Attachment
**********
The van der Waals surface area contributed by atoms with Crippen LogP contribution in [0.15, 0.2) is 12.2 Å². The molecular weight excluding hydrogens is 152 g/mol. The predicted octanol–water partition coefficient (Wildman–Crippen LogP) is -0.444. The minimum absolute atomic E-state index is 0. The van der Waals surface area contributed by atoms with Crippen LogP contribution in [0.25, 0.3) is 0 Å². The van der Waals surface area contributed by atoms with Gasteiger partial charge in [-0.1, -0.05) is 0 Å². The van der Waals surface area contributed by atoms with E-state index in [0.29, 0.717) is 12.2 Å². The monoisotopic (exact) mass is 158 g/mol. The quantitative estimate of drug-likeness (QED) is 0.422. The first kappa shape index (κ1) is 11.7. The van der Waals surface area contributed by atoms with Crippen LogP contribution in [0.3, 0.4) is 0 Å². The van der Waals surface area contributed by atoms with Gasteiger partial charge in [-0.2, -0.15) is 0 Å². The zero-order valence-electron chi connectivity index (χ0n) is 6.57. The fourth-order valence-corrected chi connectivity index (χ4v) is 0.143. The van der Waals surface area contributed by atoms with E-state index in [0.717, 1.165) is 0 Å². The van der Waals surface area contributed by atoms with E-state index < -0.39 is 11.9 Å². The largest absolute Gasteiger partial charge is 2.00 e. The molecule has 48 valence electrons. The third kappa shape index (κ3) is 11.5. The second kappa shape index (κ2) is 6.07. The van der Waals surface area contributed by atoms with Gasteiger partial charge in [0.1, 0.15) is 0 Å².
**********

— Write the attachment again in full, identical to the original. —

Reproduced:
The van der Waals surface area contributed by atoms with Crippen LogP contribution in [0.15, 0.2) is 12.2 Å². The molecular weight excluding hydrogens is 152 g/mol. The predicted octanol–water partition coefficient (Wildman–Crippen LogP) is -0.444. The minimum absolute atomic E-state index is 0. The van der Waals surface area contributed by atoms with Crippen LogP contribution in [0.25, 0.3) is 0 Å². The van der Waals surface area contributed by atoms with Gasteiger partial charge in [-0.1, -0.05) is 0 Å². The van der Waals surface area contributed by atoms with E-state index in [0.29, 0.717) is 12.2 Å². The monoisotopic (exact) mass is 158 g/mol. The quantitative estimate of drug-likeness (QED) is 0.422. The first kappa shape index (κ1) is 11.7. The van der Waals surface area contributed by atoms with Crippen LogP contribution in [0.3, 0.4) is 0 Å². The van der Waals surface area contributed by atoms with Gasteiger partial charge in [-0.2, -0.15) is 0 Å². The zero-order valence-electron chi connectivity index (χ0n) is 6.57. The fourth-order valence-corrected chi connectivity index (χ4v) is 0.143. The van der Waals surface area contributed by atoms with E-state index in [0.717, 1.165) is 0 Å². The van der Waals surface area contributed by atoms with E-state index < -0.39 is 11.9 Å². The largest absolute Gasteiger partial charge is 2.00 e. The molecule has 48 valence electrons. The third kappa shape index (κ3) is 11.5. The second kappa shape index (κ2) is 6.07. The van der Waals surface area contributed by atoms with Gasteiger partial charge in [0.1, 0.15) is 0 Å².